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Russian Foreign Ministry Sees Tanker Seizure as British Provocation

July 6, 2019 (EIRNS)—The Russian Foreign Ministry issued a statement yesterday, clearly indicating that it considers the July 4 British seizure of an oil tanker off Gibraltar as a provocation.

“We view the seizure of the vessel and its cargo as a deliberate action aimed at aggravating the situation around Iran and Syria. Laudatory comments by top U.S. and British officials immediately after the operation confirm this conclusion and prove that the action had been long in the making with the involvement of respective services and agencies of several countries,”

according to the statement posted on the Foreign Ministry website. Furthermore, the ministry stressed that this operation runs counter to the commitments declared by the European Union’s leading nations, including the United Kingdom, to spare no effort to keep the Iran nuclear deal in place.

According to the Russian Foreign Ministry, the United Kingdom is making no secret of its intention to use the incident with the tanker to augment pressure on the “Bashar Assad regime.”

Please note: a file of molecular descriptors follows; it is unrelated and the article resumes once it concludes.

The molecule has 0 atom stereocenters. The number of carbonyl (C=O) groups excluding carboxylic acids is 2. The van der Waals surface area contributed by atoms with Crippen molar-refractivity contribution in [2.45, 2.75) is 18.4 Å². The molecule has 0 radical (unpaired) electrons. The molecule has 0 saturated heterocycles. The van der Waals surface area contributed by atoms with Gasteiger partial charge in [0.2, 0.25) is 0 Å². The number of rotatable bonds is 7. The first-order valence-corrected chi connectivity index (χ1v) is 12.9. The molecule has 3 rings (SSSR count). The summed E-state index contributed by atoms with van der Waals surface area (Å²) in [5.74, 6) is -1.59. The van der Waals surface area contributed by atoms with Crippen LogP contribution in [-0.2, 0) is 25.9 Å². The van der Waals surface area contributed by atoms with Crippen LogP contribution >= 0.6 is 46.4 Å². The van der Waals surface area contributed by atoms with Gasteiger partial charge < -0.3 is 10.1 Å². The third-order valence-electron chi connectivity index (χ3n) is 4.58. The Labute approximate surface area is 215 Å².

“[W]e are convinced that this step contradicts the stated intent of the EU’s leading nations, including the U.K., to work to preserve the nuclear agreements with Iran. ... We see here yet another sharp contrast between British officials’ statements in support of Syrian settlement on the basis of universally accepted norms of international law, including UNSC Resolution 2254, and their practical steps,”

the ministry stressed.

The British seized the Panama-flag tanker allegedly because Gibraltar authorities determined that it was headed to the Syrian oil terminal of Baniyas. Two weeks ago, it turns out, the submarine pipelines that carry crude oil from the terminal to the onshore Baniyas refinery were the target of sabotage attacks using explosives. The damage to the pipelines was first reported by Al Masdar News on June 24 and the story was subsequently picked up by The National of the U.A.E. on July 4. The sabotage delayed unloading an Iranian tanker that arrived at the terminal a day or two after the sabotage was discovered, but didn’t prevent it.

What connection there might be, if any, between the sabotage—responsibility for which has not been claimed—the sanctions against Syria, and the U.S. campaign against Iranian oil exports has not been established.

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